Winners: Outstanding Teaching Awards
Five faculty members from across Arts & Science are this year’s recipients of the Faculty of Arts & Science Outstanding Teaching Awards. Established in 1993, the awards highlight the value the Faculty places on excellence in teaching. Recipients are selected based on nominations by peers and students.
This year’s recipients are:
Jennifer Campbell — Computer Science
Jennifer Campbell has taught a variety of undergraduate courses at all levels, and her teaching evaluations are among the very best in the department. Also something of an educational trailblazer, she — with her colleague Paul Gries — developed and taught one of the very first Massive Open Online Courses (MOOCs) offered by the University of Toronto. While the opportunity to teach computer programming to the world was appealing, what was even more interesting was figuring out ways to retool material prepared for the MOOC to improve the learning experience of students on campus. And she did just that by delivering the department’s introductory programming course in the “inverted classroom” style to 275 very enthusiastic students for the first time. Campbell is now putting a Gates Foundation grant to use to study the impact of MOOCs on the student learning experience, a project that will be of value to educators everywhere.
Deborah Cowen — Geography & Program in Planning
Since joining U of T in 2007, Cowen’s student evaluations have been extremely positive, with scores of 6 or 6.5 out of 7 and exceptional retake rates, including a large first year course — Urbanization, Contemporary Cities and Urban Life — that she has taught every year. One of the qualities that makes her such an inspiring teacher is her deep commitment to removing boundaries between the classroom, the city and the world. She does this when she invites former mayor David Miller to a class for a discussion with students or by using a streetcar ride as a classroom where students explore the idea of a city. Cowen has tremendous respect for her students — not only as learners — but as producers of knowledge themselves. Perhaps this student put it best: “It is really cool to have a prof who is so passionate about the material, and it’s also neat to be learning about things that have such tangible pertinence to the realities of life right now.”
Emily Gilbert — Canadian Studies, University College and Geography & Program in Planning
Emily Gilbert is the director of University College’s Canadian Studies Program and a faculty member in geography. Her teaching evaluations are stellar and comments from students include “amazing,” “fantastic,” “excellent” and “very passionate.” Gilbert — who’s been at the centre of most of UC’s recent innovations in curriculum and course design — spearheaded a new minor program in Asian Canadian Studies, developed new core courses for Canadian Studies as part of the curriculum renewal process and was one of the champions and leaders in the creation of UC One. She also stands out for her commitment to co-curricular initiatives. She played a key role in helping to re-invigorate the Canadian Studies Student Union by serving as their faculty advisor and assisting students in creating a new undergraduate journal, among other initiatives.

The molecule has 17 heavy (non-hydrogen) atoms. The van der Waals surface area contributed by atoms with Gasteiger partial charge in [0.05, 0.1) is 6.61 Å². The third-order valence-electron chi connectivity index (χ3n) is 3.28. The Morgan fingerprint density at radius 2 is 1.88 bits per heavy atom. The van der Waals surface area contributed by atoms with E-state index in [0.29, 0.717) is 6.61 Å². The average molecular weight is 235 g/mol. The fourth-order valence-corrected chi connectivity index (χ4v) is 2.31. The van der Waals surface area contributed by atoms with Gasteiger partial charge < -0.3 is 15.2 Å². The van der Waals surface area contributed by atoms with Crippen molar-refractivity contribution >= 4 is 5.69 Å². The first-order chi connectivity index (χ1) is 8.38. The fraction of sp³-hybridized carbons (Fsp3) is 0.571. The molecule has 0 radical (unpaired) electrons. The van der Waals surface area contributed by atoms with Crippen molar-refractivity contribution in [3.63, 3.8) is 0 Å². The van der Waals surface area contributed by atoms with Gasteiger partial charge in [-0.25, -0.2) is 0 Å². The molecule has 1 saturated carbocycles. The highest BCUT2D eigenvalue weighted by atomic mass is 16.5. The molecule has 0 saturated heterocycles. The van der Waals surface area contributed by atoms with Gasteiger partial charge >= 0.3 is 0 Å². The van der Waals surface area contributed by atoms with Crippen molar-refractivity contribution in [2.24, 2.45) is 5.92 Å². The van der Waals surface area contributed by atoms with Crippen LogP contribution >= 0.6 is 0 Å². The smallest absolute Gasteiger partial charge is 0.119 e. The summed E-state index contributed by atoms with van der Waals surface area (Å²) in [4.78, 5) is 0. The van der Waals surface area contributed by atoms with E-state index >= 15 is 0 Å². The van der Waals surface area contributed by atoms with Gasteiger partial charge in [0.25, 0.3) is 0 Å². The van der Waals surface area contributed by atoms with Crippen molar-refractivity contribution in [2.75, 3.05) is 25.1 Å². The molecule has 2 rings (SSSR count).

Jennifer Murdock— Economics
In addition to her superlative teaching and laudable evaluations, Jennifer Murdock is credited with improving undergraduate education in economics in many ways. Her website — Teaching Undergraduates at U of T’s Economics Department — is full of material about teaching and administrative issues, as well as best practices. In the classroom, she significantly revamped Quantitative Methods — a course that some commerce and economics students historically viewed with a little trepidation. She also shifted the focus of her industrial organization course more towards empirical issues, made peer-reviewed journal articles an integral part of the curriculum and introduced a significant writing and research assignment. As a member of the Undergraduate Curriculum Committee every year since 2005, she has been very involved in all of the discussions concerning all significant undergraduate program innovations. Most notably, she led the committee that redesigned the commerce sections of economics courses.
William Robins — English
William Robins’s particular talent is the ability to make that wonderful range of what — at first sight — might seem remote and arcane knowledge, readily accessible to his students. As one of his students put it: “I didn’t know much about Chaucer going into this course but Professor Robins’s enthusiasm for the subject matter and his fantastic lecturing style immediately caught my interest and inspired me to do my best in every assignment.” His students speak of his “eye-opening” lectures that broaden their understanding of the history of literature. But he’s not simply a sage on stage — his students don’t merely passively absorb his analyses. He succeeds in the far more significant and difficult task of heightening his students’ own analytical skills. As one wrote: “Professor Robins’s lectures inspired me to ask my own questions. I often spent time after class thinking through the ideas presented and applying my own ideas to them.” He’s also had a central role in recent important curriculum developments.
David Cameron, dean of the Faculty of Arts & Science, presented the awards on April 24th.